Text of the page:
I asked Marco Rubio, Republican senator from Florida, what he thought the repercussions should be if it is proven -- and it's not yet been -- if it has been proven that the president directed Michael Cohen to commit felonies to influence the election.

Here's Senator Rubio's response.


SEN. MARCO RUBIO (R), FLORIDA: if someone has violated the law, the -- the application of the law should be applied to them, like it would to any other citizen in this country. And, obviously, if you're in a position of great authority, like the presidency, that would be the case.

I don't know if it's going to reach that point or not. We have to wait and see. But my -- my decision on that or my position on that will not be a political decision. It'll be the fact that we are a nation of laws, and no one in this country, no matter who you are, is above it.


TAPPER: What do you think?

AMANDA CARPENTER, CNN POLITICAL COMMENTATOR: I think he understands where Republicans are vulnerable, so he's charting out clear ground.

I think a lot of Republicans could make the case that the president should not be impeached and thrown out of office because of a couple of payments. The problem, though, is that Michael Cohen is going to go to jail for this.


So how do you say Michael Cohen should go to jail for committing crimes the president directed him to and letting Trump off the hook? That's the problem.

DAVID URBAN, CNN POLITICAL COMMENTATOR: Well, because we don't know if the president directed him to do it. Right?


TAPPER: The U.S. attorney is saying it happened. URBAN: So Michael Cohen, we can run enough tape on the show to eat up

the next hour Michael Cohen as praising Donald Trump as the best guy, the most honest guy, right? So they're going to show that to a jury.

They're say, you are now lying now, you are lying then, right?


CARPENTER: But the jury for the president is in the House.


URBAN: So, the second thing is, as you point out, and Gloria pointed out before earlier in the show, people are going to watch the tape. They're going to see that and they're going to say, you shouldn't overturn an election because of that.

That's not something you're going to overturn an election based on, those two payments. If it gets to be something more grandiose someplace down the road on real Russian collusion, where there's big, big, big items -- I'm not saying these aren't big. Obviously, these are felonies.

But Gloria earlier in the hour before this said, look, she thinks a lot of this is baked in. A lot of it was baked into the election.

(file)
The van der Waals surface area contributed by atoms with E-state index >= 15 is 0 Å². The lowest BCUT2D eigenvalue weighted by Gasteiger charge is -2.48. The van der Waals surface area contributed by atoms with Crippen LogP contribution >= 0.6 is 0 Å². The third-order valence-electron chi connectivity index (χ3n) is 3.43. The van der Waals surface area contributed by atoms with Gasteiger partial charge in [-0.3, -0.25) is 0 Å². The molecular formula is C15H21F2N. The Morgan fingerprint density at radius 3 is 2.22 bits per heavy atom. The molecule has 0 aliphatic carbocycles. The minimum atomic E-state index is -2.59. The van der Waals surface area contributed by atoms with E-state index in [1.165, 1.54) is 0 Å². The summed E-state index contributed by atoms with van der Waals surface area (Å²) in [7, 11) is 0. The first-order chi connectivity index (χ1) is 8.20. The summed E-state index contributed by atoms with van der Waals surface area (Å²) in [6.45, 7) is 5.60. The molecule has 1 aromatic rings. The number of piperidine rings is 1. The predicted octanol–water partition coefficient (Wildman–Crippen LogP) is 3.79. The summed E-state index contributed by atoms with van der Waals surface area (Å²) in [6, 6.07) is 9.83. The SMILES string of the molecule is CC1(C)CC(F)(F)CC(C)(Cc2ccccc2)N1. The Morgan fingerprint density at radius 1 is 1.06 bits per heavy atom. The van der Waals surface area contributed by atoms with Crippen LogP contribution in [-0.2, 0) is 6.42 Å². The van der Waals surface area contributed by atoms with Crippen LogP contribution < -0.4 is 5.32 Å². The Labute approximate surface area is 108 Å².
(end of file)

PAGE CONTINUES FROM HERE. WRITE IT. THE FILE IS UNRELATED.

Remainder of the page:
TAPPER: What's interesting about that is that's also what I'm hearing from House Democrats. They are not running to talk...

URBAN: You saw Jerry Nadler.

TAPPER: Yes, they are not running towards about impeachment about this.


TAPPER: They're keeping their powder dry, as it were.

JEAN-PIERRE: I think they are keeping their powder dry.

Look, I think Republicans talk about impeachment more than Democrats do. We certainly didn't run on it. We talked about keeping the checks and balances, having oversight on this president and making sure we talked about real issues.

We're at the beginning. We're still at the beginning of this investigation. We're not at the end yet. And I think we should wait to see what Mueller eventually finds at the end.

But what you were saying, David, about Cohen and him saying we can run tapes for hours and hours, but I don't think the U.S. attorney's office is just sitting on his words only. I think they have some collaborating evidence.


JEAN-PIERRE: We will find out. I don't think it's just Cohen's word.


CARPENTER: ... Cohen was very tough, and the prosecutors made the case that this just wasn't a payment, run-of-the-mill campaign finance violation. It was an elaborate scheme to keep information from voters that may have possibly changed the election.

URBAN: What, that he had two affairs?


JEAN-PIERRE: But it's fraud.


JEAN-PIERRE: It's defrauding the people.


URBAN: I don't know in the history of politics, has that happened before? Because I'm guessing it had.


PSAKI: Ultimately, the president has been implicated in a felony here, but we have all been numbed, including Congress.


PSAKI: Including Democrats in Congress, to a degree.

And they are making a political calculation, which is what impeachment is, because their objective is to get Donald Trump out of office. So how do you do that? Maybe there's going to be more from Mueller to impeach him. Maybe it's the election. We don't know yet. But they're making a calculation that the public has baked this in and they're not ready to move forward with that yet.

TAPPER: And, Amanda, take a listen to the likely next chairman of the House Intelligence Committee, Adam Schiff.


REP. ADAM SCHIFF (D), CALIFORNIA: There's a very real prospect that, on the day Donald Trump leaves office, the Justice Department may indict him, that he may be the first president in quite some time to face the real prospect of jail time.